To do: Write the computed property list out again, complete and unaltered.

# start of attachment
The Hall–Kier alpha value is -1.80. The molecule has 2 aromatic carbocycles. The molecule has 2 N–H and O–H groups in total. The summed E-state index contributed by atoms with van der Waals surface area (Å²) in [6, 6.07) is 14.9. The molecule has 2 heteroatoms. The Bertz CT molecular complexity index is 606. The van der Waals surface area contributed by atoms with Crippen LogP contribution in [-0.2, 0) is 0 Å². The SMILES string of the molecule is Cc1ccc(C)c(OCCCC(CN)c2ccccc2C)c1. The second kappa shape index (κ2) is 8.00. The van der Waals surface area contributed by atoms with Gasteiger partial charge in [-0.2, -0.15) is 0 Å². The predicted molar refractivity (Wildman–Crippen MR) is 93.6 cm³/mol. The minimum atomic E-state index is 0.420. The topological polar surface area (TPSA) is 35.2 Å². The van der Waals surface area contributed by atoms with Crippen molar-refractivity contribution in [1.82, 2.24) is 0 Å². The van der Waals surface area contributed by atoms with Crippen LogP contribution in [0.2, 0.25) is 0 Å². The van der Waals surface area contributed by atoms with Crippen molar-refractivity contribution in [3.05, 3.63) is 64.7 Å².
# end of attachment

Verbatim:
The Hall–Kier alpha value is -1.80. The molecule has 2 aromatic carbocycles. The molecule has 2 N–H and O–H groups in total. The summed E-state index contributed by atoms with van der Waals surface area (Å²) in [6, 6.07) is 14.9. The molecule has 2 heteroatoms. The Bertz CT molecular complexity index is 606. The van der Waals surface area contributed by atoms with Crippen LogP contribution in [-0.2, 0) is 0 Å². The SMILES string of the molecule is Cc1ccc(C)c(OCCCC(CN)c2ccccc2C)c1. The second kappa shape index (κ2) is 8.00. The van der Waals surface area contributed by atoms with Gasteiger partial charge in [-0.2, -0.15) is 0 Å². The predicted molar refractivity (Wildman–Crippen MR) is 93.6 cm³/mol. The minimum atomic E-state index is 0.420. The topological polar surface area (TPSA) is 35.2 Å². The van der Waals surface area contributed by atoms with Crippen molar-refractivity contribution in [1.82, 2.24) is 0 Å². The van der Waals surface area contributed by atoms with Crippen LogP contribution in [0.2, 0.25) is 0 Å². The van der Waals surface area contributed by atoms with Crippen molar-refractivity contribution in [3.05, 3.63) is 64.7 Å².